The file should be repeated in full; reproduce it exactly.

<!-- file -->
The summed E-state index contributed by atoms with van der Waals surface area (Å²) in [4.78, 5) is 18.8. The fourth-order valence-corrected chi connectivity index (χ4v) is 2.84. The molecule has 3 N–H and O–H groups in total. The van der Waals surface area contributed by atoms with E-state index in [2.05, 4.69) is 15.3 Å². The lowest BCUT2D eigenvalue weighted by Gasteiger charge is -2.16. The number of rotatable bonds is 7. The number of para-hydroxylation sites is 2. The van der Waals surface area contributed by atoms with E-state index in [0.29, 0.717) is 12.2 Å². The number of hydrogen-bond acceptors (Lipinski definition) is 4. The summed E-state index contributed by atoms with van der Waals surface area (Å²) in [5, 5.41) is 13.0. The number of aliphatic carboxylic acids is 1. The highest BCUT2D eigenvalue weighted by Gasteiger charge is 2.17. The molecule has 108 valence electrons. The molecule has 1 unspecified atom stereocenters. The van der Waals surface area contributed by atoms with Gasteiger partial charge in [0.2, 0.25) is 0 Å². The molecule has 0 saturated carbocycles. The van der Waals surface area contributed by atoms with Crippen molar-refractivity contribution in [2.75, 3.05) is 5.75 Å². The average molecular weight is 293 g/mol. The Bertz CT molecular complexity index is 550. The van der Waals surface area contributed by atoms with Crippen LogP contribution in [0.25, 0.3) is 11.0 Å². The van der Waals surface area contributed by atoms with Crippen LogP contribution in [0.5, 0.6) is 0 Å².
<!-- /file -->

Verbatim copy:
The summed E-state index contributed by atoms with van der Waals surface area (Å²) in [4.78, 5) is 18.8. The fourth-order valence-corrected chi connectivity index (χ4v) is 2.84. The molecule has 3 N–H and O–H groups in total. The van der Waals surface area contributed by atoms with E-state index in [2.05, 4.69) is 15.3 Å². The lowest BCUT2D eigenvalue weighted by Gasteiger charge is -2.16. The number of rotatable bonds is 7. The number of para-hydroxylation sites is 2. The van der Waals surface area contributed by atoms with E-state index in [0.29, 0.717) is 12.2 Å². The number of hydrogen-bond acceptors (Lipinski definition) is 4. The summed E-state index contributed by atoms with van der Waals surface area (Å²) in [5, 5.41) is 13.0. The number of aliphatic carboxylic acids is 1. The highest BCUT2D eigenvalue weighted by Gasteiger charge is 2.17. The molecule has 108 valence electrons. The molecule has 1 unspecified atom stereocenters. The van der Waals surface area contributed by atoms with Gasteiger partial charge in [0.2, 0.25) is 0 Å². The molecule has 0 saturated carbocycles. The van der Waals surface area contributed by atoms with Crippen molar-refractivity contribution in [2.75, 3.05) is 5.75 Å². The average molecular weight is 293 g/mol. The Bertz CT molecular complexity index is 550. The van der Waals surface area contributed by atoms with Crippen LogP contribution in [0.25, 0.3) is 11.0 Å². The van der Waals surface area contributed by atoms with Crippen LogP contribution in [0.5, 0.6) is 0 Å².